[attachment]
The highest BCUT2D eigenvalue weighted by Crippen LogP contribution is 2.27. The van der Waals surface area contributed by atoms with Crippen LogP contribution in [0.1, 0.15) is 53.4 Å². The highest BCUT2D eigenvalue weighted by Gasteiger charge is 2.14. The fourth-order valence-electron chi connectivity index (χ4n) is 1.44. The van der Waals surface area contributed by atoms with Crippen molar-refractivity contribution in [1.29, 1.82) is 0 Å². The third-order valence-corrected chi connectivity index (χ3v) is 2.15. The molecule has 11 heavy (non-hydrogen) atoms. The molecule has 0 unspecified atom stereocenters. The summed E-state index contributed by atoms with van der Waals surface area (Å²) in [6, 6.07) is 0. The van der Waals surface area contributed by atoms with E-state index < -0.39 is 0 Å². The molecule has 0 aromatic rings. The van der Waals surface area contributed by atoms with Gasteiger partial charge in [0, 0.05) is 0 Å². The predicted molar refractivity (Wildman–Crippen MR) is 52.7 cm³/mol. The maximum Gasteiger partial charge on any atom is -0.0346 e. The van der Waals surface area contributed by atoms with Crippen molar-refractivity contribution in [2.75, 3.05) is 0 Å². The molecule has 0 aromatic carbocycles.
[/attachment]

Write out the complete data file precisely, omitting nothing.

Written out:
The highest BCUT2D eigenvalue weighted by Crippen LogP contribution is 2.27. The van der Waals surface area contributed by atoms with Crippen LogP contribution in [0.1, 0.15) is 53.4 Å². The highest BCUT2D eigenvalue weighted by Gasteiger charge is 2.14. The fourth-order valence-electron chi connectivity index (χ4n) is 1.44. The van der Waals surface area contributed by atoms with Crippen molar-refractivity contribution in [1.29, 1.82) is 0 Å². The third-order valence-corrected chi connectivity index (χ3v) is 2.15. The molecule has 11 heavy (non-hydrogen) atoms. The molecule has 0 unspecified atom stereocenters. The summed E-state index contributed by atoms with van der Waals surface area (Å²) in [6, 6.07) is 0. The van der Waals surface area contributed by atoms with E-state index < -0.39 is 0 Å². The molecule has 0 aromatic rings. The van der Waals surface area contributed by atoms with Gasteiger partial charge in [0, 0.05) is 0 Å². The predicted molar refractivity (Wildman–Crippen MR) is 52.7 cm³/mol. The maximum Gasteiger partial charge on any atom is -0.0346 e. The van der Waals surface area contributed by atoms with Crippen molar-refractivity contribution in [2.75, 3.05) is 0 Å². The molecule has 0 aromatic carbocycles.